Jason Rosenbaum | St. Louis Public Radio

Jason Rosenbaum

Political Reporter

Since entering the world of professional journalism in 2006, Jason Rosenbaum dove head first into the world of politics, policy and even rock and roll music. A graduate of the University of Missouri School of Journalism, Rosenbaum spent more than four years in the Missouri State Capitol writing for the Columbia Daily Tribune, Missouri Lawyers Media and the St. Louis Beacon. Since moving to St. Louis in 2010, Rosenbaum's work appeared in Missouri Lawyers Media, the St. Louis Business Journal and the Riverfront Times' music section. He also served on staff at the St. Louis Beacon as a politics reporter. Rosenbaum lives in Richmond Heights with with his wife Lauren Todd, an engineering librarian at Washington University. They have two sons, Brandon Todd Rosenbaum and Declan Todd Rosenbaum.

This article first appeared in the St. Louis Beacon, Sept. 22, 2011 - Missouri Senate leaders reaffirmed at a news conference this afternoon that they still have sharp differences with the Missouri House over a proposed economic development package and offered little hope of reaching a Senate-House compromise to rescue the troubled special session now in its third week.

This article first appeared in the St. Louis Beacon, Sept. 20, 2011 - The St. Louis Police Officers Association elected a president last week who has spoken out against ending state control of the city's police department. But the association's business manager said he doesn't expect the development to affect pending "local control" legislation.

This article first appeared in the St. Louis Beacon, Sept. 15, 2011 - The Missouri General Assembly held a veto session Wednesday without attempting any veto-override votes -- a fact that irked some Republican legislators and surprised a few Democrats.

"People's heads were spinning,'' said state Rep. Stacey Newman, D-Richmond Heights.

This article first appeared in the St. Louis Beacon, Sept. 14, 2011 - In the midst of the special session's heated debate over an economic development package, both chambers of the Missouri General Assembly have decided to adjourn until next Wednesday in an effort to cool down the rhetoric and engage in behind-the-scenes talks.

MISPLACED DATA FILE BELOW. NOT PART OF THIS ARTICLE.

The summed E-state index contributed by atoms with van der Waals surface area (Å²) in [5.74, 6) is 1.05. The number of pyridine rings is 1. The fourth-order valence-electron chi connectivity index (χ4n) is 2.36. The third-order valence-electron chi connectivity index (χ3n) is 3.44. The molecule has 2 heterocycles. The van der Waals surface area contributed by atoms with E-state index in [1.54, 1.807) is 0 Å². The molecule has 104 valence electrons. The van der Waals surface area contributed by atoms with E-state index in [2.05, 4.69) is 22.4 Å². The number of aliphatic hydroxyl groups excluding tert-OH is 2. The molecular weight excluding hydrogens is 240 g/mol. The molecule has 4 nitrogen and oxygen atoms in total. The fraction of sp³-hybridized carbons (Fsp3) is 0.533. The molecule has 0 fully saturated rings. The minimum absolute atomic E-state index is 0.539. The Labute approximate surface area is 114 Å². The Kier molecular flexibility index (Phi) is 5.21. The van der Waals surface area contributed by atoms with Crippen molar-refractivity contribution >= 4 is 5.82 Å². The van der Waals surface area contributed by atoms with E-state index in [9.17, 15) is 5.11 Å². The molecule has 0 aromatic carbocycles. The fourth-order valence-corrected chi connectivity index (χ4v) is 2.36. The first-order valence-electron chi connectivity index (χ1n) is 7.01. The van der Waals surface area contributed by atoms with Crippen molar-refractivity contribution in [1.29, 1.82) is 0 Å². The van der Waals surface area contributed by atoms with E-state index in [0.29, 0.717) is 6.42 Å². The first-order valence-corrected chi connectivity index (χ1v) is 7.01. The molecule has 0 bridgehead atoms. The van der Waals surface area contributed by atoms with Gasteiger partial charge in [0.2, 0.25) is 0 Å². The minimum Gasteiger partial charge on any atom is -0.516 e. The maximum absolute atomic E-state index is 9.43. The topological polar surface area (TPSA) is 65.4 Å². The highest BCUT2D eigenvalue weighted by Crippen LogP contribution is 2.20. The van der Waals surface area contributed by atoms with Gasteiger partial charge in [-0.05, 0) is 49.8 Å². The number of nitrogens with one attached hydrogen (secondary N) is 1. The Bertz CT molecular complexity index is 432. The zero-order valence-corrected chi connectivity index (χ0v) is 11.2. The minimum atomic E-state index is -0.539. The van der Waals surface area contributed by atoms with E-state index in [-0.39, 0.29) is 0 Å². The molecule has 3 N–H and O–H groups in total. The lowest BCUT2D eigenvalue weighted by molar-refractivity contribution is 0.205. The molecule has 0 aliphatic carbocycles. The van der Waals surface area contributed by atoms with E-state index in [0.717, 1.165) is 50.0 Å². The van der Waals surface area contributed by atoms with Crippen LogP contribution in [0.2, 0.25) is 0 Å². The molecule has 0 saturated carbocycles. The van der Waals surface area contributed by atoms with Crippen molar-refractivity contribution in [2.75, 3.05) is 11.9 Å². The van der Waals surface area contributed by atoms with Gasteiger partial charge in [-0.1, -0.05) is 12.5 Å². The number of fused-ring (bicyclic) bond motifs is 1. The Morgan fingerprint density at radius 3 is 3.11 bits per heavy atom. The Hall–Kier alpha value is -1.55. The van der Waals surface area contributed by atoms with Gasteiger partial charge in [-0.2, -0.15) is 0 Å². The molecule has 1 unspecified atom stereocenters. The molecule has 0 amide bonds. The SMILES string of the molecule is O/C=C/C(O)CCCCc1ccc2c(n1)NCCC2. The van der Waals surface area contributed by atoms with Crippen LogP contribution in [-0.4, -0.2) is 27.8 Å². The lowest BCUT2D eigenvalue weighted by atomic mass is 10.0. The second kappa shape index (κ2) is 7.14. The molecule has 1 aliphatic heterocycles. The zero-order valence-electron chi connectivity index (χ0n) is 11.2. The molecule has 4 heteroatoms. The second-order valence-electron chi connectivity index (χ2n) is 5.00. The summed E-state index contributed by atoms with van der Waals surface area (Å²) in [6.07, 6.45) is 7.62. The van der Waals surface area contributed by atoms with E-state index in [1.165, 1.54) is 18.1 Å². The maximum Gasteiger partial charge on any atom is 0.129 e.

The discussion -- or perhaps, the disagreement -- has apparently caught the attention of the Chinese government.

This article first appeared in the St. Louis Beacon, Sept. 13, 2011 - Missouri Senate President Pro Tem Rob Mayer, R-Dexter, announced this morning that he plans to present the Senate with a substitute bill to reduce drastically the proposed tax credits for a proposed China cargo hub at Lambert-St. Louis International Airport.

This article first appeared in the St. Louis Beacon, Sept. 12, 2011 - The Missouri Senate gave first-round approval Monday afternoon to a bill aimed at correcting language in a newly enacted law -- already in the courts -- that appears to ban most private teacher-student interaction on the Internet, including via email, Facebook and Twitter.

This aricle first appeared in the St. Louis Beacon, Aug. 30, 2011 - Missouri Gov. Jay Nixon offered on Monday his first detailed defense of his decision to withhold $170 million from the budget for the current fiscal year in the name of disaster relief -- a move that's being challenged in court by state Auditor Tom Schweich.

This article first appeared in the St. Louis Beacon, Aug. 29, 2011 - A firm that distributes some of the larger free publications in the St. Louis area -- as well as the Post-Dispatch and the Suburban Journals -- wants retailers to sign on to a plan that other publishers say could shut them out of their traditional locations.

St. Louis is home to scores of free publications placed near retailers' entrances or in news bins on street corners. And wide availability of these periodicals is often critical to attracting readership and capturing advertising dollars.

This article first appeared in the St. Louis Beacon, July 25, 2011 - Homeland Security efforts are often associated with professional firefighters and police — those trained to be first responders. But a program available across Missouri offers training for ordinary citizens to react affirmatively to emergency situations.

This article first appeared in the St. Louis Beacon: When the Department of Homeland Security released a list in May of cities that qualified for the Urban Area Security Initiative program, Kansas City didn't make the cut -- even though it's been receiving funds since 2003.

This year, St. Louis was the only city in Missouri to receive part of the $662.6 million allocated toward preventing or responding to terrorism, and it will likely receive a smaller slice -- about $5.97 million -- than in the 2010 budget year.

This article first appeared in the St. Louis Beacon: For Mike Eads, a federal grant program to help local fire departments forestall layoffs provided some extra firepower in a crisis situation.

Eads is the fire chief at the Neosho Fire Department in southwest Missouri. In February, it received $780,643 from a Staffing for Adequate Fire and Emergency Response grant. SAFER is one of many grant programs under the Federal Emergency Management Agency's grant programs directorate -- part of the Department of Homeland Security -- that provides funds to local agencies.